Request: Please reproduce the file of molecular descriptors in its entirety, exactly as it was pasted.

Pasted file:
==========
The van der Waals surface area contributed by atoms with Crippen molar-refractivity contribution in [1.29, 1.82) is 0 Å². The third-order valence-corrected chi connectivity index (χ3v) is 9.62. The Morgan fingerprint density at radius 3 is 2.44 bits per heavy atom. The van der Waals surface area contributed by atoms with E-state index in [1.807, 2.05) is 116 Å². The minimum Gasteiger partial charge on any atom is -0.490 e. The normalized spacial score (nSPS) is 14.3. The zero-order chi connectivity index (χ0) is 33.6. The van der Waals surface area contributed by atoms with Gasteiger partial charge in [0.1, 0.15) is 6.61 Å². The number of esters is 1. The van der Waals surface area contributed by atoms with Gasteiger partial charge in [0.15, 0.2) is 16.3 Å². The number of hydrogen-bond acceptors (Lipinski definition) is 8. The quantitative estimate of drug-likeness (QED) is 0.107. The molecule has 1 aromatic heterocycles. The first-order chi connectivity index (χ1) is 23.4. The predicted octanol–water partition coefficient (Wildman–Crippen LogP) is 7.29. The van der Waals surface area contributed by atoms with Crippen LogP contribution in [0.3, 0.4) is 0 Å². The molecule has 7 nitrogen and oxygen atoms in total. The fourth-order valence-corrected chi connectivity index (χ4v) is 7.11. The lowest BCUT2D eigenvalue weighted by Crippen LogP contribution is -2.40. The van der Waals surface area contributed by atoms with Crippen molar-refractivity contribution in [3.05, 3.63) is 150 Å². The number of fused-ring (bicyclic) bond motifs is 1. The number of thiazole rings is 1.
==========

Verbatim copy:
The van der Waals surface area contributed by atoms with Crippen molar-refractivity contribution in [1.29, 1.82) is 0 Å². The third-order valence-corrected chi connectivity index (χ3v) is 9.62. The Morgan fingerprint density at radius 3 is 2.44 bits per heavy atom. The van der Waals surface area contributed by atoms with E-state index in [1.807, 2.05) is 116 Å². The minimum Gasteiger partial charge on any atom is -0.490 e. The normalized spacial score (nSPS) is 14.3. The zero-order chi connectivity index (χ0) is 33.6. The van der Waals surface area contributed by atoms with Gasteiger partial charge in [0.1, 0.15) is 6.61 Å². The number of esters is 1. The van der Waals surface area contributed by atoms with Gasteiger partial charge in [0.15, 0.2) is 16.3 Å². The number of hydrogen-bond acceptors (Lipinski definition) is 8. The quantitative estimate of drug-likeness (QED) is 0.107. The molecule has 1 aromatic heterocycles. The first-order chi connectivity index (χ1) is 23.4. The predicted octanol–water partition coefficient (Wildman–Crippen LogP) is 7.29. The van der Waals surface area contributed by atoms with Crippen LogP contribution in [0.3, 0.4) is 0 Å². The molecule has 7 nitrogen and oxygen atoms in total. The fourth-order valence-corrected chi connectivity index (χ4v) is 7.11. The lowest BCUT2D eigenvalue weighted by Crippen LogP contribution is -2.40. The van der Waals surface area contributed by atoms with Crippen molar-refractivity contribution in [3.05, 3.63) is 150 Å². The number of fused-ring (bicyclic) bond motifs is 1. The number of thiazole rings is 1.